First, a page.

Ask Sam: What should I say in a job interview?

March 24, 2014

 

The prestige of having been employed in the same entry level job for seven years (without promotion) has lead many of our readers to seek my advice in career matters[1]. Traditionally I answer via private correspondence, mostly with biting personal commentary and ugly sexual innuendo, but a recent wave of joblessness amongst my cohort has convinced to disseminate my wisdom in a more public fashion.

My time in the business world has taught me exactly one thing: context is more important than content. Being able to frame information in a self-constructive fashion is the entirety of the battle; master the spin, and you win.

Let us examine a few common errors of phrasing and context and explore stronger alternatives.

job

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(Originally posted at SAM THE TURTLE)

The Statement: I’m not afraid to cut a mothafucka if he gets too close!

While this assertion could potentially establish your street cred, your interviewer is unlikely to draw any positive inference from it. Additionally, if the interviewer does haphazardly wander too close, you will need to cut him or risk losing any previously accrued street credentials[2].

How you should couch it: I have a strong commitment to personal space and am a highly motivated self starter, with a strong appreciation for the importance of reputation.

 ***

 Educational Wherewithal: I am wholly illiterate. This is a conscious choice that I have made at great personal cost.

The reading world is unkind to the brave. Incomprehensible forms are presented, signatures demanded, and pictographic resumes rejected out of hand. Fortunately, the higher up you go in the corporate world, the more literacy becomes a liability. Complete sentences, proper syntax, and using one metaphor at a time are the province of lesser me forced into coherence by their low station in life.

A proper obfuscation: I’m a big idea guy…a do’er who doesn’t waste his time on navel gazing. I delegate effectively to remain focused on high concept execution.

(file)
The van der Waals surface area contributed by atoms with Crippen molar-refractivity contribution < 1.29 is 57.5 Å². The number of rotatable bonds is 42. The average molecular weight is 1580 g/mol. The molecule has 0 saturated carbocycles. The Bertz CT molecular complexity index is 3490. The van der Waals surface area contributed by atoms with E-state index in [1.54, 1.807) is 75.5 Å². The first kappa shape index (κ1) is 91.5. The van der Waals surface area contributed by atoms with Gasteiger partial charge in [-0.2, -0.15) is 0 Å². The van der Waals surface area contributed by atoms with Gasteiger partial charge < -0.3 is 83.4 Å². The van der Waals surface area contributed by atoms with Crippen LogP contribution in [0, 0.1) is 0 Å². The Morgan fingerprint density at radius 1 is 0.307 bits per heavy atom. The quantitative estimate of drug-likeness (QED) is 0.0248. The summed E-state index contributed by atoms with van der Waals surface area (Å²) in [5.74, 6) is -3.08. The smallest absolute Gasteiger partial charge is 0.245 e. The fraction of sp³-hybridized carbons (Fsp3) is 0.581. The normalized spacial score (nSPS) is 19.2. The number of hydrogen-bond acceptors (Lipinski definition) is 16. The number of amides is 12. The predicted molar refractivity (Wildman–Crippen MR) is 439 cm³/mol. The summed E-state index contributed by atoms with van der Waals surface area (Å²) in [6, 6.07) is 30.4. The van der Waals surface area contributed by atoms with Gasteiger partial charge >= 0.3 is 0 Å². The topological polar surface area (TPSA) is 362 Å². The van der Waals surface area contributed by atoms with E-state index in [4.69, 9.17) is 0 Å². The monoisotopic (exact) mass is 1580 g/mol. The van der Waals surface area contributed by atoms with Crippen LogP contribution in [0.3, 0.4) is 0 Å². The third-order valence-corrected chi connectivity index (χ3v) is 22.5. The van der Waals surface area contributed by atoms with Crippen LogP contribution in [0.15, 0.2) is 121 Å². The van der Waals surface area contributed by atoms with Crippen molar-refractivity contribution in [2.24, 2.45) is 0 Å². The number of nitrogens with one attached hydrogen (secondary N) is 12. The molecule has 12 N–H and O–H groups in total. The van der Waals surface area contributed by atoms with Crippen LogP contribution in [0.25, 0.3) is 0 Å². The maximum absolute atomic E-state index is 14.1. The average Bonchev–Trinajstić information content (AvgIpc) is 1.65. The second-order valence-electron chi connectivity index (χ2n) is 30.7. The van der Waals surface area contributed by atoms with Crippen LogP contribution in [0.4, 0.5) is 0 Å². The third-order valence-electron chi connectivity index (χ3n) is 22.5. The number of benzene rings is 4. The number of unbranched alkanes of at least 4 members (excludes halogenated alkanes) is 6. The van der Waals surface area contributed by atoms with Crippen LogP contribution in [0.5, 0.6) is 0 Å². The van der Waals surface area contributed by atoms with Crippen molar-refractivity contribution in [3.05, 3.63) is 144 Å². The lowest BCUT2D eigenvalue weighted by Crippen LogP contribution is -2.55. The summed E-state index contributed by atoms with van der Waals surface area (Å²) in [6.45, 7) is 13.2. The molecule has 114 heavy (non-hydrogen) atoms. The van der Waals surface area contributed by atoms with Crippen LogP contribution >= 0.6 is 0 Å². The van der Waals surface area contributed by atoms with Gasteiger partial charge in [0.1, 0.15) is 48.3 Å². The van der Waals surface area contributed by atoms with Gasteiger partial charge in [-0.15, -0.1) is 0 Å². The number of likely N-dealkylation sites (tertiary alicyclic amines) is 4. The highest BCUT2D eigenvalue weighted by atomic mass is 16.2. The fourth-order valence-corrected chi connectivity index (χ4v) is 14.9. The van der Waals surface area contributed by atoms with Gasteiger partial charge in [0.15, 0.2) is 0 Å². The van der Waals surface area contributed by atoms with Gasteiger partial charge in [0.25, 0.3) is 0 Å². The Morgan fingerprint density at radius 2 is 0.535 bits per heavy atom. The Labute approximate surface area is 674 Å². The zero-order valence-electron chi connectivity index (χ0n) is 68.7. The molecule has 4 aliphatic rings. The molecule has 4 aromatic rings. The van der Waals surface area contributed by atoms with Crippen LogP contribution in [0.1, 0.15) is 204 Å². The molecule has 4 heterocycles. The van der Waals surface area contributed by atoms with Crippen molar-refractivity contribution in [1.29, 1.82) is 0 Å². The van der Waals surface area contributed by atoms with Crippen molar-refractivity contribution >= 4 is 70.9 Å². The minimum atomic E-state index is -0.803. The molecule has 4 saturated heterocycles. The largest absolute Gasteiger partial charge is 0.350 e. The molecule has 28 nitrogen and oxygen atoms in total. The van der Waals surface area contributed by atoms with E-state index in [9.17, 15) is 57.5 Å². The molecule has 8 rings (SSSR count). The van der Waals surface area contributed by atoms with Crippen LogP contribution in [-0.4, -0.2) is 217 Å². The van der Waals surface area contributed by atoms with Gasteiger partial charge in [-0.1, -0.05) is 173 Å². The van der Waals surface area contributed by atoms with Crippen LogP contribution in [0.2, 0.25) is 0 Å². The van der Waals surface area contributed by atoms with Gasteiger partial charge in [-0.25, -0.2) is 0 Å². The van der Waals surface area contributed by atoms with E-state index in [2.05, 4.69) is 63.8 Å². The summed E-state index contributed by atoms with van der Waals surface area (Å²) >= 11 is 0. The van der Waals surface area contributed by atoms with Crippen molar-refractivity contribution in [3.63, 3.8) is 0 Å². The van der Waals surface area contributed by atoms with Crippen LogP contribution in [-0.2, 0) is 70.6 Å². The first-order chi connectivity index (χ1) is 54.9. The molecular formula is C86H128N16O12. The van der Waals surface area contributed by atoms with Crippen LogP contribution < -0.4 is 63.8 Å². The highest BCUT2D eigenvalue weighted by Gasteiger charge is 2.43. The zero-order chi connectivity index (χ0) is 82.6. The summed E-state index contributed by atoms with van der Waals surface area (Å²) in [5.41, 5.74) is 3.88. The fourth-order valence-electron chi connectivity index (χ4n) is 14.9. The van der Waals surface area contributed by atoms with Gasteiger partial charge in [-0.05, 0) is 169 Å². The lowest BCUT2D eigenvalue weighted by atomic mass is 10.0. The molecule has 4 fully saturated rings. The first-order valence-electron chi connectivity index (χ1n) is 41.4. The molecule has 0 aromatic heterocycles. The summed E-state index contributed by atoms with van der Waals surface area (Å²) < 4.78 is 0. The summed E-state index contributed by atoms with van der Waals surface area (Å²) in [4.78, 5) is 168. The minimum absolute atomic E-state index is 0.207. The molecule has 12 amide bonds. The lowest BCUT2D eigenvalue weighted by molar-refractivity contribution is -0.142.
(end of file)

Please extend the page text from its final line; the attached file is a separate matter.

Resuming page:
***

The admission: I got fired from my last job for sexually assailing, like…three coworkers. But at least two of them clearly wanted it.

  A hard pill to swallow, indeed. This is a classic case of providing too much information and applying value judgments where none are needed. Let the courts decide who was in the wrong, your job is to sell your product. You!

A more refined sentimentIn my last position I took on additional unpaid management duties that created some friction amongst my co-workers. In hindsight more effective communication skills would have smoothed the transition, but in end we all benefited.

 ***

 Matters of Health: I got hit with the Dim Mak touch a couple years back…so I’ll likely be taking a lot of sick leave.

Health issues can raise all sorts of red flags in prospective employers. Try and downplay the debilitative impact of your condition, while emphasizing the benefits.

How to Frame it: Instead of mentioning your lack of positive Ki, emphasis your abundance of negative Ki. Explain how you may die and become a Revenant…perhaps one driven to work extremely hard  for a limited wage.

 ***

 The freestyle portion of the interview:

 My rage is ringing like a phone, bitch you better answer

My life is full of pain, like your wife is full of cancer

A little hostile, but you’re on the right track. Rapping, along with collating and synergizing, form the core triumvirate of effective office management.

An Alternate flow:

 I am assertive and capable, in a straight forth manner

I always meet my deadlines, as I’m a effective planner

I’m sorry to hear about your wife

 ***

 The Situation: The King of all Centaurs is my sworn enemy. There will be attacks; some to kill, some to capture. Mostly during office hours. The dead will be the fortunate ones.

While it is not uncommon to have unresolved obligations from past employment, it is important to inform potential employers of any pre-existing scheduling conflicts. You are not well served, however, disclosing past acrimony that might cast you in a negative light.

 A more optimistic interpretation:

  Past cultural exchanges have allowed me to form strong, if complex, relationships with non traditional markets. This will almost certainly facilitate a variety of networking opportunities for myself and my coworkers…possibly leading to extended placement in outside positions.

 ********

 [1] Our readers are as lacking in judgment as they are to soon be of gainful employment.

 [2] And who knows, he may be quick with a blade himself. What a terrible outcome it would be to lose a potential employment opportunity and the better part of your spleen.

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One Response to “Ask Sam: What should I say in a job interview?”


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